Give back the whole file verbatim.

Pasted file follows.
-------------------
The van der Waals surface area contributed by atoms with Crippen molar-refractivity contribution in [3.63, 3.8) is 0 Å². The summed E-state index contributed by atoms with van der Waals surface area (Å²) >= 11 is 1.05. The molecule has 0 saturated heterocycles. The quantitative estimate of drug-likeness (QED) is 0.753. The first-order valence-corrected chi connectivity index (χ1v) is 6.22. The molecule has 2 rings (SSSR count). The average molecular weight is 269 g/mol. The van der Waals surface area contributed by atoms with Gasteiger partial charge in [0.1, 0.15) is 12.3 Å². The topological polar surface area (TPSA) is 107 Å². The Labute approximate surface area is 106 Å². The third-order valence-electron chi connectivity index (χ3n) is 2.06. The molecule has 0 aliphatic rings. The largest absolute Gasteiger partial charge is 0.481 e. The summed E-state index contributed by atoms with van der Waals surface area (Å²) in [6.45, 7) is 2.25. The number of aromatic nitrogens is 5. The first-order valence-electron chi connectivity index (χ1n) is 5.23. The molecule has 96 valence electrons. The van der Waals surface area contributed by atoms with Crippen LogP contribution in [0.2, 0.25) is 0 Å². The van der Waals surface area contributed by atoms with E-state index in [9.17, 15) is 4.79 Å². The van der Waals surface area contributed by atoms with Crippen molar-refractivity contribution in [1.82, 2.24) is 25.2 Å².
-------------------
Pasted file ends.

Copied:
The van der Waals surface area contributed by atoms with Crippen molar-refractivity contribution in [3.63, 3.8) is 0 Å². The summed E-state index contributed by atoms with van der Waals surface area (Å²) >= 11 is 1.05. The molecule has 0 saturated heterocycles. The quantitative estimate of drug-likeness (QED) is 0.753. The first-order valence-corrected chi connectivity index (χ1v) is 6.22. The molecule has 2 rings (SSSR count). The average molecular weight is 269 g/mol. The van der Waals surface area contributed by atoms with Gasteiger partial charge in [0.1, 0.15) is 12.3 Å². The topological polar surface area (TPSA) is 107 Å². The Labute approximate surface area is 106 Å². The third-order valence-electron chi connectivity index (χ3n) is 2.06. The molecule has 0 aliphatic rings. The largest absolute Gasteiger partial charge is 0.481 e. The summed E-state index contributed by atoms with van der Waals surface area (Å²) in [6.45, 7) is 2.25. The number of aromatic nitrogens is 5. The first-order valence-electron chi connectivity index (χ1n) is 5.23. The molecule has 96 valence electrons. The van der Waals surface area contributed by atoms with Crippen LogP contribution in [0.2, 0.25) is 0 Å². The van der Waals surface area contributed by atoms with E-state index in [9.17, 15) is 4.79 Å². The van der Waals surface area contributed by atoms with Crippen molar-refractivity contribution in [1.82, 2.24) is 25.2 Å².